Intel's next-gen PC chip, Raptor Lake, isn't for sale yet, but it's mature enough to boot Windows. That's the word from Gregory Bryant, Intel's PC chip chief, at CES 2022 on Tuesday.
"With our next generation processors, code-named Raptor Lake, on track, already booting Windows, you can expect even more advancements from us in performance and choice coming later in 2022," Bryant said during Intel's online press conference at the electronics show.
It's not a big surprise that Raptor Lake prototypes are working. But given Intel's manufacturing problems in recent years, it is an important milestone that shouldn't be taken for granted. The company needs to deliver steady progress to show that PCs are as vital as smartphones in our digital lives and to prove that Intel, and not just AMD and Apple, is supplying some of that innovation.
Intel's current chip family, the 12th-gen Core products code-named Alder Lake, began shipping in high-end desktops in 2021. At CES, Intel announced that Alder Lake chips are now powering high-end laptops and more desktops, too. It combines two types of processing cores, performance and efficiency, for computing brawn and battery life.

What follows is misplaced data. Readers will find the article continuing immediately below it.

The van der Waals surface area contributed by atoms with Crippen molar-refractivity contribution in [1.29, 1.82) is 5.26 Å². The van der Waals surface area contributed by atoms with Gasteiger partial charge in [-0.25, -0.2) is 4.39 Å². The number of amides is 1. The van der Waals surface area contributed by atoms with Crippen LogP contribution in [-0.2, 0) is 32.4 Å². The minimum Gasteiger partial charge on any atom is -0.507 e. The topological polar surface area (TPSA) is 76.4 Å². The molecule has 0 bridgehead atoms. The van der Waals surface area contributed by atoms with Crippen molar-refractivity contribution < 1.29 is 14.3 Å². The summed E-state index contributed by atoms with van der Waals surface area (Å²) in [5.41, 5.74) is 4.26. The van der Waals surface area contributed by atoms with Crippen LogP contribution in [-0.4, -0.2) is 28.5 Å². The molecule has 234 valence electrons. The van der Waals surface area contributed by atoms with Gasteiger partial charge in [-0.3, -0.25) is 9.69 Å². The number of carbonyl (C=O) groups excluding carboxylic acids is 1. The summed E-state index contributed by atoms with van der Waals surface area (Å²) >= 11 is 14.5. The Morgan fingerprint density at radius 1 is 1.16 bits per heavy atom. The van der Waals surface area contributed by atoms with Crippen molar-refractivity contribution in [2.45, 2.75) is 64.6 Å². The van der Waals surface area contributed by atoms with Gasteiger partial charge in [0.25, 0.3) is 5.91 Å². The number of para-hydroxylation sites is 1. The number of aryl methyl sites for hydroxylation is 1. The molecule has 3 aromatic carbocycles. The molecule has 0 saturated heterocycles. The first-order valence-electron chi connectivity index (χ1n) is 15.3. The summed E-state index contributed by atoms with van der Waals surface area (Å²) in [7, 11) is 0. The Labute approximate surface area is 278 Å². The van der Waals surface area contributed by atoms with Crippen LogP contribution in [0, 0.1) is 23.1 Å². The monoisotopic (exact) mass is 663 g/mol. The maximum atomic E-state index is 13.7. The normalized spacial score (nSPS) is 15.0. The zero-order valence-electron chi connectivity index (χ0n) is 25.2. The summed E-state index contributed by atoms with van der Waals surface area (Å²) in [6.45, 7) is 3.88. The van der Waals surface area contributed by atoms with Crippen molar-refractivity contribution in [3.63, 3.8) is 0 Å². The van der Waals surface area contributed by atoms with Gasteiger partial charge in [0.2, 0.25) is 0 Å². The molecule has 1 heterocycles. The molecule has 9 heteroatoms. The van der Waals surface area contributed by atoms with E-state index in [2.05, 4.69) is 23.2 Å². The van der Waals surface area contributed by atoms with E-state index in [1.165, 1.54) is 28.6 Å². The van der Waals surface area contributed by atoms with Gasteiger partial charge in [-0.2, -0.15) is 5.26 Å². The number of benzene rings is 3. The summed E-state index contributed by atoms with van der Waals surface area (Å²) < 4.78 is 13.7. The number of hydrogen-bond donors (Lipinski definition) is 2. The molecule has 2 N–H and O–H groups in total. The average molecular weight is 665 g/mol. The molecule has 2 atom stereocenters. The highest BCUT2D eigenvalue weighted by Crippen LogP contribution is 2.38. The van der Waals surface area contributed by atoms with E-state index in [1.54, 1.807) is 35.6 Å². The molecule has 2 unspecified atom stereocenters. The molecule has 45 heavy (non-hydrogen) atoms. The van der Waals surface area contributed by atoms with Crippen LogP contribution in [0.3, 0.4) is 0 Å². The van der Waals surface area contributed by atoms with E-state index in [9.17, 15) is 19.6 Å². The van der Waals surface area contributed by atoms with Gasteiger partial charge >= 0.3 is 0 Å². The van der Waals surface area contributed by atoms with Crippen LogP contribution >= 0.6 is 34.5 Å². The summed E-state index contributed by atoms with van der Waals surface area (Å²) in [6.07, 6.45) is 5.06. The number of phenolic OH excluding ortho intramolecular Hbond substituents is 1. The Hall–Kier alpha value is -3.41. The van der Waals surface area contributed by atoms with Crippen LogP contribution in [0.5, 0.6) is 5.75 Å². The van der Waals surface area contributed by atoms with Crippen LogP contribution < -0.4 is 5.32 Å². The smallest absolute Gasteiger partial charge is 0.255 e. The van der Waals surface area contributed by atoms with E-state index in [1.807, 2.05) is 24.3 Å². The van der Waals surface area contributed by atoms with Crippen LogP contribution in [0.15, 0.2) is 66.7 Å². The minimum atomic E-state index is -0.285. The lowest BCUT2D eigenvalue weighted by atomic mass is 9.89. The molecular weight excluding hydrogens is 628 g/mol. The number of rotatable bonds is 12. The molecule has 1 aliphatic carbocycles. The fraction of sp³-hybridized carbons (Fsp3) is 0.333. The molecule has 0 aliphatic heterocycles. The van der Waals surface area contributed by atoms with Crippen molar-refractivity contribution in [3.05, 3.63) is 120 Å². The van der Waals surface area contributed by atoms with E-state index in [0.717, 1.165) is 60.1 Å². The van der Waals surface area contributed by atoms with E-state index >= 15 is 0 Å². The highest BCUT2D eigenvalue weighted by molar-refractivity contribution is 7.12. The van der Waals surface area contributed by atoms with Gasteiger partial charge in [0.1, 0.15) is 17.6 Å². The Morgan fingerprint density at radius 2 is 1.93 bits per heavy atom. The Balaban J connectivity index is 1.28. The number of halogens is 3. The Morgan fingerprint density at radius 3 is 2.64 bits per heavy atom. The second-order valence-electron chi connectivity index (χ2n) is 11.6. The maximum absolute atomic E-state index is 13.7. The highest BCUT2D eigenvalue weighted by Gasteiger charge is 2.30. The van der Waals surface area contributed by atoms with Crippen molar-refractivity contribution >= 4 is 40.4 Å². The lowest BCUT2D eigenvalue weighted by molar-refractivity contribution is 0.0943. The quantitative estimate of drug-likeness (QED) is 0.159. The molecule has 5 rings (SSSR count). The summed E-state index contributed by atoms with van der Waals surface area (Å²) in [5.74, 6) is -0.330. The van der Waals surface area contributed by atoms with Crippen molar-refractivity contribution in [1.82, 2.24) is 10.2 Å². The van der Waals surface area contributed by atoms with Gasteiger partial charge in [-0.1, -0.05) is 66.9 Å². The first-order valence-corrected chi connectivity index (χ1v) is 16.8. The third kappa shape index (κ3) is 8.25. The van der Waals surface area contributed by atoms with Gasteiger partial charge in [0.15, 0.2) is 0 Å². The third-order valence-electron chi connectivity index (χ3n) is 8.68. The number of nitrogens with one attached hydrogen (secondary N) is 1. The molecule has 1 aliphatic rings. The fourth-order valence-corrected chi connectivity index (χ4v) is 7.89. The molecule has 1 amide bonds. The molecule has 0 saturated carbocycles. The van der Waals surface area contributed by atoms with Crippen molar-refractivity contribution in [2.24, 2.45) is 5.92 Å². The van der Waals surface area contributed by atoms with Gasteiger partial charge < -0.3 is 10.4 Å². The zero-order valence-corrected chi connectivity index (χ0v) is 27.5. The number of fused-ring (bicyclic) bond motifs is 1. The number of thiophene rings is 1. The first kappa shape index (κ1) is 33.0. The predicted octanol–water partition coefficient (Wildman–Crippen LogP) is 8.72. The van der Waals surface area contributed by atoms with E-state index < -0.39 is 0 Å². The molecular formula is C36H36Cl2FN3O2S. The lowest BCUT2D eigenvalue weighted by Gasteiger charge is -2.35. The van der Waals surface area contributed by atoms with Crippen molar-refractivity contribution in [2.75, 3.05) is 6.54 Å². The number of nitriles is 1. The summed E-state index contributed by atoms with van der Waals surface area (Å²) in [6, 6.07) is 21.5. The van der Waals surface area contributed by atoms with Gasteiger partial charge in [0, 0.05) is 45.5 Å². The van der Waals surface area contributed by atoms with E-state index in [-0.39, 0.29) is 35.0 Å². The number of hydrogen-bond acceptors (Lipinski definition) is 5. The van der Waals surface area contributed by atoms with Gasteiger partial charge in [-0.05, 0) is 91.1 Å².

Intel hasn't revealed details on Raptor Lake, but it'll continue with Alder Lake's hybrid design. Rumors indicate Raptor Lake could offer more processing cores, too, at least in high-end configurations.
Intel has suffered a cascade of setbacks thanks to a major problem upgrading its manufacturing years ago. That's helped AMD gain market share and opened the door for Apple to release its own M series of Mac processors. Intel, led by an engineer again with the return of Pat Gelsinger, is trying to make up for lost time with faster processor manufacturing upgrades.
Beyond Raptor Lake, Intel plans to release a successor called Meteor Lake in 2023. It'll be a more significant departure, employing both a new manufacturing process, called Intel 4, and a package of "chiplets" stacked with an Intel technology called Foveros.